IAd lacks the reach brands are looking for: Publicis exec
By Dan Butcher
September 14, 2010
Nissan was among Apple's iAd launch advertisers
NEW YORK – A panel at the digiday: Mobile conference debated the Apple iAd network’s pros—engaging rich media—and cons—lack of cross-platform reach.
Moderated by John Gaffney, senior editor at digiday, New York, the panel consisted of an ad agency executive, a mobile measurement and research analyst and two competing mobile rich-media ad vendors. Panelists’ reactions to iAd were generally ambivalent.
“With iAd, you’re able to take a banner ad that would usually pop up and take you away from an app to a mobile Web site, and instead create a real rich in-app experience that can take advantage of Apple device features such as the accelerometer,” said Jami Lawrence, associate director of mobile marketing at Publicis Modem, New York.
“However, it’s a really small audience—from a scale perspective not really there,” she said. “For iAd to make sense, you have to be a client targeting an Apple techy audience, because all of the other platforms are left out—even the original iPhone and 3G are left out, and only iPod touch who have chosen to upgrade will see the iAds.”
Even though Apple is planning to integrate iAd within iPad applications later this month, Apple devices still represent a minority of mobile users.
Beautiful? Intuitive? Pricey.
Another concern panelists addressed is the question of cost. With a minimum spend of $1 million and launch advertisers doling out $10 million, budget-conscious brands need not apply.
From a developer perspective, joining iAd means giving 40 percent of the profits to Apple.
“Forty percent is a lot to give away in terms of revenue for these developers—it goes straight into Apple’s pocket, so it’s a big choice for a developer,” Ms. Lawrence said. “Our partners that decided to work with Apple initially at launch, the money came from their digital budget or an experimental budget.
Apple's iAd platform needs to exhibit greater transparency, according to some
“In general we’re working with brands that have very small mobile budgets, between $20,000 and $50,000 for a campaign, so it’s not efficient for me to recommend something like iAd when I’m trying to pull maximum reach for my clients,” she said. “For iAd you have to be willing to understand you’re making an experimental splash.
“It’s really a PR move.”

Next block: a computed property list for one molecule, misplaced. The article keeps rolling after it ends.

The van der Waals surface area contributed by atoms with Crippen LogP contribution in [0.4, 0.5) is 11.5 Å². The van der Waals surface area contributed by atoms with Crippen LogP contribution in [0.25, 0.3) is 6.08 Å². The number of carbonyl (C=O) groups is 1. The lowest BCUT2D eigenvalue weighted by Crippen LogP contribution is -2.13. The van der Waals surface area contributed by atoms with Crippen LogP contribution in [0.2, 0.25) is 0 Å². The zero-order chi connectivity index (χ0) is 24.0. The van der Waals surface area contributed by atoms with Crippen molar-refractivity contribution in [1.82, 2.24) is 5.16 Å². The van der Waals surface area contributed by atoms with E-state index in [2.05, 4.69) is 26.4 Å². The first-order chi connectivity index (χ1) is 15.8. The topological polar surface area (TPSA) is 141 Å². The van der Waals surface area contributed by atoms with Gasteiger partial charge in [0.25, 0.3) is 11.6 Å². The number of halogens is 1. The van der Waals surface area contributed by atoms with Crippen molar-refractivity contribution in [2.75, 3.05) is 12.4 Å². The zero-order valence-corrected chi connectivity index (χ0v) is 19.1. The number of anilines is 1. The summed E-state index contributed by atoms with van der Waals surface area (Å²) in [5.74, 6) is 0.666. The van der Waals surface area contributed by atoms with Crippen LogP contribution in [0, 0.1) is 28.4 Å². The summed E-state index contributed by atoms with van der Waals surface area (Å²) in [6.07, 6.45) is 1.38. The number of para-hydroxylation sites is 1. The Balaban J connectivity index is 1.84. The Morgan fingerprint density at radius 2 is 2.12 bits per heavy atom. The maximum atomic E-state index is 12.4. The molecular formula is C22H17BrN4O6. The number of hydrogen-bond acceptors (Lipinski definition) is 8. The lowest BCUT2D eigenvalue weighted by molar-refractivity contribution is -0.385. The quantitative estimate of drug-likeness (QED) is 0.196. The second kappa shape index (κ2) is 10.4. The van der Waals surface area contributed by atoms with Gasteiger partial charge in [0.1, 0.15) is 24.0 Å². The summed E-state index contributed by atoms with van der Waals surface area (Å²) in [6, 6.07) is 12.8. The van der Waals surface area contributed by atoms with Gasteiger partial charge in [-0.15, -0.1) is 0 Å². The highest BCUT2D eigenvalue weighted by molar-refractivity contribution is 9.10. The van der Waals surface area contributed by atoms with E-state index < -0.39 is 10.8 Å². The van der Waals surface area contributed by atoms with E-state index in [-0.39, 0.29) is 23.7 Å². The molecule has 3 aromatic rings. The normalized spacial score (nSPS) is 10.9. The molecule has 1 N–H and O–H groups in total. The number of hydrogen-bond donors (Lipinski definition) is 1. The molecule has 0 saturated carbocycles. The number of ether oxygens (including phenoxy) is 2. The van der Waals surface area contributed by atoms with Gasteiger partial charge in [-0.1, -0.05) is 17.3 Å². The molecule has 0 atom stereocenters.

All about measurement
Another frequent criticism of iAd is the lack of transparency in terms of metrics.
Click-through rate is a limited metric, to say the least.
Brands care about ROI, and ad networks must prove that to satisfy advertisers, especially the big spenders.
“We don’t really care about CTR, we want to know how many people accessed the store locator of mobile Web site,” Ms. Lawrence said. “With a CPG client, we do a lot of mobile coupon distribution and we track the number of people who requested a coupon.
“There are always ROI metrics that we look at for every mobile campaign,” she said. “It really comes down to measurement and ad tracking, but there are not a lot of analytics that can be taken from iAd.
“We do implement DART—we want great third-party ad tracking to confirm that we reached the audience and reached the engagement level we were looking for.”
Steve Jobs notoriously once said that mobile ads suck, and iAd is his company’s attempt to create better ads.
Apple is also frequently hyperbolic when it comes to promoting its products, which has led to strong sales of its devices.
However, running a mobile ad network is new territory for Apple, and with competition in the mobile ad space at a fever pitch, iAd cannot afford to overpromise and underdeliver.
Panelists Tom Foran, chief revenue officer of Crisp Wireless, New York, and Erica Chriss, New York-based vice president of strategy and business development at Greystripe, both touted their respective platforms as good multiplatform alternatives to iAd.
“Think about the sizzle of iAds, what Apple promises versus the reality and what people are responding to,” said Evan Neufeld, vice president of marketing at GroundTruth, New York. “I agree that it’s not scalable, but it is a large audience brands can target—it’s a walled garden but iAd is relatively appealing to brands looking to target the limited audience Apple has.
“I can see what people are attracted to, but Apple is not an ad sales company—it doesn’t have experience with it,” he said. “They are saying give me a million dollars or $10 million and you’re not going to get measurements.
“The amount Apple gets—40 percent—is pretty ridiculous, and if I were a brand I’d want a neutral third party to verify impression count and provide additional metrics to measure success.”
Here are images of the panel:
Dan Butcher, associate editor, Mobile Marketer
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